124

Pope announces plans for Anglicans to convert en masse
 

By Damian Thompson Religion Last updated: October 20th, 2009

The Vatican has announced that Pope Benedict is setting up special provision for Anglicans, including married clergy, who want to convert to Rome together, preserving aspects of Anglican liturgy. They will be given their own pastoral supervision, according to this press release from the Vatican:

“In this Apostolic Constitution the Holy Father has introduced a canonical structure that provides for such corporate reunion by establishing Personal Ordinariates which will allow former Anglicans to enter full communion with the Catholic Church while preserving elements of the distinctive Anglican spiritual and liturgical patrimony.”

More on this very important story later. But this is clearly a historic gesture by Pope Benedict which will encourage thousands of disaffected Anglicans to become Roman Catholics.

125
Pulong Bisaya / TubagBohol Collection of Binol-anon Idioms
« on: October 21, 2009, 12:14:11 AM »
Ako lang ibutang diri ang mga idioms sa pikas thread.

Di lang ta mo-reply diri. Didto lang ta sa pikas thread magkukabildo. Ato lang ning punduhanan sa mga idioms nga matawag natong OFFICIAL (sa tb).

Ako lang i-by-batch, pero alphabetized, ang mga sulod diri aron sayon lang gihapon ang pag-pangita. Tuyo lang nako ni aron dili ta magpunay og pangita sa pikas thread kay usahay taas na kaayo ang diskosyon.

Sa pagkatinood, wa lang jud koy lingaw kay gilaay ko diri. Kung muundang kog kolekta sa idiom, pasabot na nga bisi na pod ko o wa na jud poy idioms kolektahon. Bisan unsa aning kahimtanga, sumpayi kung pwede lang. Salamat.  ;D ;D


n.b. kung adunay ikasugyot ug kritisismo sa nahitali dinhi nga mga idioms, adto lang sa pikas topic ninyo ipabati. Ug kung aduna moy itampo, palihog basaha lang una ang mga nahisulat na dinhi, kay aron malikayan ang pagdoble-doble sa mga entry. Salamat ni day Raqs nga maoy nagsugod niining maong topic, ug sa mga magtatampo.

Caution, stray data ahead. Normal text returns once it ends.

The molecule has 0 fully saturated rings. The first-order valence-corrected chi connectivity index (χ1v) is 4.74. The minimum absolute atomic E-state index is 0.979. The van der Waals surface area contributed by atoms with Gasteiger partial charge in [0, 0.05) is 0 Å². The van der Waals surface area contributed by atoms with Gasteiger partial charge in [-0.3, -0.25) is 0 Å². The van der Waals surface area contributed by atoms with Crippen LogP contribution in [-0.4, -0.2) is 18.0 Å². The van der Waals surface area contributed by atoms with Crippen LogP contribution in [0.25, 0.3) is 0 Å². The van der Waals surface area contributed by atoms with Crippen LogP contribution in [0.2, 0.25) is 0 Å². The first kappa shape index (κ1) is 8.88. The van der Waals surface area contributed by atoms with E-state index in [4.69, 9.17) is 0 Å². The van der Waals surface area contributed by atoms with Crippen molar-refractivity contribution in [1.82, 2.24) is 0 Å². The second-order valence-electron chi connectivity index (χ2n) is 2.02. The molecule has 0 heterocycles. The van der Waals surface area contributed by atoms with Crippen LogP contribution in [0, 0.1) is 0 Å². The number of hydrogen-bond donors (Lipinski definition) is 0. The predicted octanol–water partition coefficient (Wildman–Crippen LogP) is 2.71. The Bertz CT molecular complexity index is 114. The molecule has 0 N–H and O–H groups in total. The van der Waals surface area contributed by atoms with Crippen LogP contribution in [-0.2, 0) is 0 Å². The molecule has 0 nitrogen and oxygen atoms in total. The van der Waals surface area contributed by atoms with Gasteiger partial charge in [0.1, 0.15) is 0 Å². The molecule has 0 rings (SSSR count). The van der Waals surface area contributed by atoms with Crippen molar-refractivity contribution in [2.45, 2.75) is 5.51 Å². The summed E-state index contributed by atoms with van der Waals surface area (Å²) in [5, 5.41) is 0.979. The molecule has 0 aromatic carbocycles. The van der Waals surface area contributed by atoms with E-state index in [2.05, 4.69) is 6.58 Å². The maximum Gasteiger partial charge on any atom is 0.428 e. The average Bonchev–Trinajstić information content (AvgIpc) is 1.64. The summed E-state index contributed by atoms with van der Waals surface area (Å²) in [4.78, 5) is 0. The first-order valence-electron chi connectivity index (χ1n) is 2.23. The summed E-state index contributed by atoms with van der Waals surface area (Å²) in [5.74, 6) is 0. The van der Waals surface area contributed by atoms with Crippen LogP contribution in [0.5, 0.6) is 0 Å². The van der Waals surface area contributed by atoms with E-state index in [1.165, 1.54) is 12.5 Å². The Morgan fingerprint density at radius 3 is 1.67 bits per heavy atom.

126
Anonymous Diary Blog / Ginger's Corner
« on: October 20, 2009, 11:07:53 AM »

lain na pod ning Admin nga nahanaw...asa na kaha ni karon?


*Glace, akong gi change ha kay di naman ko missing.  ;)

Btw, to those who wants to ask something from me and know my whereabouts. Ari lang mo post ha, (you can also post links of other topics related to the inquiry)daghan na kaayo ko ug apsohonon unya di naku kaapas. Thanks!

127
Anonymous Diary Blog / Where Is Graziey?
« on: October 20, 2009, 10:46:05 AM »
asa naman tood ning usa ka Admin?

wa naman mopatim-aw diri  ;D ;D

128
Talk of the Town / Nobel winner slams Bible as 'handbook of bad morals'
« on: October 20, 2009, 10:32:18 AM »
Nobel winner slams Bible as 'handbook of bad morals'

Mon Oct 19, 11:14 AM

LISBON (AFP) - A row broke out in Portugal on Monday after a Nobel Prize-winning author denounced the Bible as a "handbook of bad morals".

Speaking at the launch of his new book "Cain", Jose Saramago, who won the 1998 Nobel Prize for Literature, said society would probably be better off without the Bible.

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129
Showbiz & Celebrity / Whitney's 'X Factor' Wardrobe Malfunction
« on: October 20, 2009, 09:06:07 AM »
Houston, You Have A Problem: Whitney's 'X Factor' Wardrobe Malfunction

Posted Mon Oct 19, 2009 12:46pm PDT by Lyndsey Parker

Whitney Houston's "comeback" album I Look To You comes out in Britain this week, so naturally she's been on the promotional fast-track across the pond, capped off by a performance on The X Factor. (Some contestants even sang Whitney songs this week, including frontrunner Danyl Johnson crooning her recent triumph-of-the-spirit ballad "I Didn't Know My Own Strength.") A live-televised wardrobe malfunction, however, nearly derailed Whitney's comeback efforts on Sunday night's results show.

Thankfully, British television decency standards are a lot more lax than the ones set here by America's FCC (who once persecuted Janet Jackson for a similar incident)...but Whitney still almost turned The X Factor into The Triple-X Factor.

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130
Philippine Daily News / Sinnott sighted with MILF in Lanao